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The functional connectivity of basal forebrain is associated with superior memory performance in older adults: a case-control study

Abstract

Background

Aging is related with memory deterioration. However, some older adults demonstrate superior performance compared to age- and education-matched adults, who are referred to as superagers. To explore the neural mechanisms that mediate their unusually successful memory is important not only for the ameliorate the effects of aging in brain, but also for the prevention of neurodegenerative diseases, including Alzheimer’s disease. This case-control study is aimed to investigate the effects of volume and function of basal forebrain cholinergic neurons on the cognition of superagers.

Methods

The morphometric and resting-state functional MRI analysis, including 34 superagers and 48 typical older adults, were conducted. We compared the basal forebrain gray matter density and related resting-state functional connectivity (FC) in the two groups. To investigate the relationship of FC with cognition, we measure the correlation of significant altered FC and individual cognitive domain.

Results

No significant differences of gray matter density was observed between superagers and typical older adults. The superagers had stronger cortical FC of Ch1-3 with left putamen and insular cortex. The strength of FC positively correlated with global cognition, memory and executive function.

Conclusions

These findings demonstrated that the stronger FC of basal forebrain correlated with specific cognitive difference in global cognition and domains of memory and executive function in superagers.

Peer Review reports

Background

Aging is related with decline of cognitive function, particularly memory deterioration. However, some older adults are able to demonstrate superior memory performance compared to age- and education-matched adults [1, 2], or demonstrate comparable performance to middle-aged or even younger adults [3, 4]. They were referred to as superagers [1, 5,6,7,8,9] or successful agers [10,11,12].

As aging is associated with gradual loss of brain micro- and macro- structure [13], the maintenance of superior memory suggests the resistance against conventional age-associated neurodegeneration and consequent cognitive decline. Previous studies found that individuals with superior memory had greater thickness of cortical regions which mainly located within the default mode and salience networks [7, 9], and other study found that superagers had thicker cortex in anterior cingulate cortex [14]. A longitudinal study also showed that the superagers had lower rate of cortex atrophy compared to typical older adults group [8].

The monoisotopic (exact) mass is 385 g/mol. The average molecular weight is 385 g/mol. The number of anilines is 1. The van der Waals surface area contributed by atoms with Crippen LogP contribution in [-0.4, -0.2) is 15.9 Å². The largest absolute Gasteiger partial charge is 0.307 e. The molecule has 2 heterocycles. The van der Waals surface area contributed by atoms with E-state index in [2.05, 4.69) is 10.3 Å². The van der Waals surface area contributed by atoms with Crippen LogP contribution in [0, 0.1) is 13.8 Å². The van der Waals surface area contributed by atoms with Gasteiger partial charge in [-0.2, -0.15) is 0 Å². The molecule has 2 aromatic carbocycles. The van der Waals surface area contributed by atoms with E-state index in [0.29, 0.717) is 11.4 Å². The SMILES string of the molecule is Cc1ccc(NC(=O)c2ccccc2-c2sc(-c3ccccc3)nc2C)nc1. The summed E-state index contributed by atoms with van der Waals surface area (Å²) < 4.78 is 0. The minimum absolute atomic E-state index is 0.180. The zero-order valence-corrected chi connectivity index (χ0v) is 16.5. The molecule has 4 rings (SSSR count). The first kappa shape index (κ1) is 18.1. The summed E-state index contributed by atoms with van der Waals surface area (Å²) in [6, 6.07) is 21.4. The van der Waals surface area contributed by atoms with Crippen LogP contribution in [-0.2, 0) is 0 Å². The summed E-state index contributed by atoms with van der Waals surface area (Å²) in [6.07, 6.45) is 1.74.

In the society of global aging, understanding the neural mechanism of superior performance is important for the prevention of neurodegenerative diseases, including Alzheimer’s disease (AD). Extensive research has shown that the cognitive impairment, including memory decline, is a multisystem etiology in AD. Previous pathological studies found prominent cholinergic cell loss in the nucleus basalis of Meynert (NbM), supporting the “cholinergic hypothesis” to explain the impairment memory in AD [15]. Other research also confirmed the cholinergic neurotransmission contribute to the cognitive function, especially in attention and memory [16]. Cholinergic neurons which projected to the cortex mainly located in the basal forebrain. The basal forebrain is divided into different nuclei with distinct connections, that project to the hippocampus (medial septal nucleus and nucleus of the vertical limb of the diagonal band, Ch1-2), the olfactory bulb (nucleus of the horizontal limb of the diagonal band, Ch3), and the cortex and amygdala (the nucleus basalis of Meynert (NbM), Ch4, [17]. Cholinergic activity associated with basal forebrain is crucial for several cognitive processes, including memory [18,19,20].

Though it is well established that neurodegeneration especially affects cholinergic neurons in AD, up to now, the degree of integrity of cholinergic systems contribute to the memory performance in normal aging adults is still unclear. Development of neuroimaging provides a tool to quantify the volume and cholinergic denervation of basal forebrain in vivo. A recent study using MRI found that cholinergic forebrain structure is vulnerable to negative effects of aging. Even in healthy elderly people with stable cognition, the annual atrophy rate of the basal forebrain is approximately three times the overall gray matter atrophy rate [21]. Using PET with molecular tracer of acetylcholinesterase activity, mesiotemporal cholinergic deficit was found correlating with verbal memory in healthy elderly adults [22].